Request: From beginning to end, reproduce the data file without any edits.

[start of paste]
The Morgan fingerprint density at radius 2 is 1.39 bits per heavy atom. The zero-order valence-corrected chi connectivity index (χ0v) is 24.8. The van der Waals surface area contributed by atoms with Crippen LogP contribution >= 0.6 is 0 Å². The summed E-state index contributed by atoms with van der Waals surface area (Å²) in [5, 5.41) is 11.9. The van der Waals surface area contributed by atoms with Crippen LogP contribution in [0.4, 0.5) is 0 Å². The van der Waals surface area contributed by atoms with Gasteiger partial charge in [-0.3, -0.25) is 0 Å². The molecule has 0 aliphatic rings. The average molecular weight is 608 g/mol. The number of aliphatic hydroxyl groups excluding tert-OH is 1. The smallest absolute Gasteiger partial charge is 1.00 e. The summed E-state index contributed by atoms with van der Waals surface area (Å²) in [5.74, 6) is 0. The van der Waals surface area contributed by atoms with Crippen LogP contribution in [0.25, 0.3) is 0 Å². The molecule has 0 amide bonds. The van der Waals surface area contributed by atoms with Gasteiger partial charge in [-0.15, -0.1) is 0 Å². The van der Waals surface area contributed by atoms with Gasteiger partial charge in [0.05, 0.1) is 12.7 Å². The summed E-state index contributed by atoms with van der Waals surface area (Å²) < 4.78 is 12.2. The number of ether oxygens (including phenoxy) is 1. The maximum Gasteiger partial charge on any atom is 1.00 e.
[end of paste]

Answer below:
The Morgan fingerprint density at radius 2 is 1.39 bits per heavy atom. The zero-order valence-corrected chi connectivity index (χ0v) is 24.8. The van der Waals surface area contributed by atoms with Crippen LogP contribution >= 0.6 is 0 Å². The summed E-state index contributed by atoms with van der Waals surface area (Å²) in [5, 5.41) is 11.9. The van der Waals surface area contributed by atoms with Crippen LogP contribution in [0.4, 0.5) is 0 Å². The van der Waals surface area contributed by atoms with Gasteiger partial charge in [-0.3, -0.25) is 0 Å². The molecule has 0 aliphatic rings. The average molecular weight is 608 g/mol. The number of aliphatic hydroxyl groups excluding tert-OH is 1. The smallest absolute Gasteiger partial charge is 1.00 e. The summed E-state index contributed by atoms with van der Waals surface area (Å²) in [5.74, 6) is 0. The van der Waals surface area contributed by atoms with Crippen LogP contribution in [0.25, 0.3) is 0 Å². The molecule has 0 amide bonds. The van der Waals surface area contributed by atoms with Gasteiger partial charge in [-0.15, -0.1) is 0 Å². The van der Waals surface area contributed by atoms with Gasteiger partial charge in [0.05, 0.1) is 12.7 Å². The summed E-state index contributed by atoms with van der Waals surface area (Å²) < 4.78 is 12.2. The number of ether oxygens (including phenoxy) is 1. The maximum Gasteiger partial charge on any atom is 1.00 e.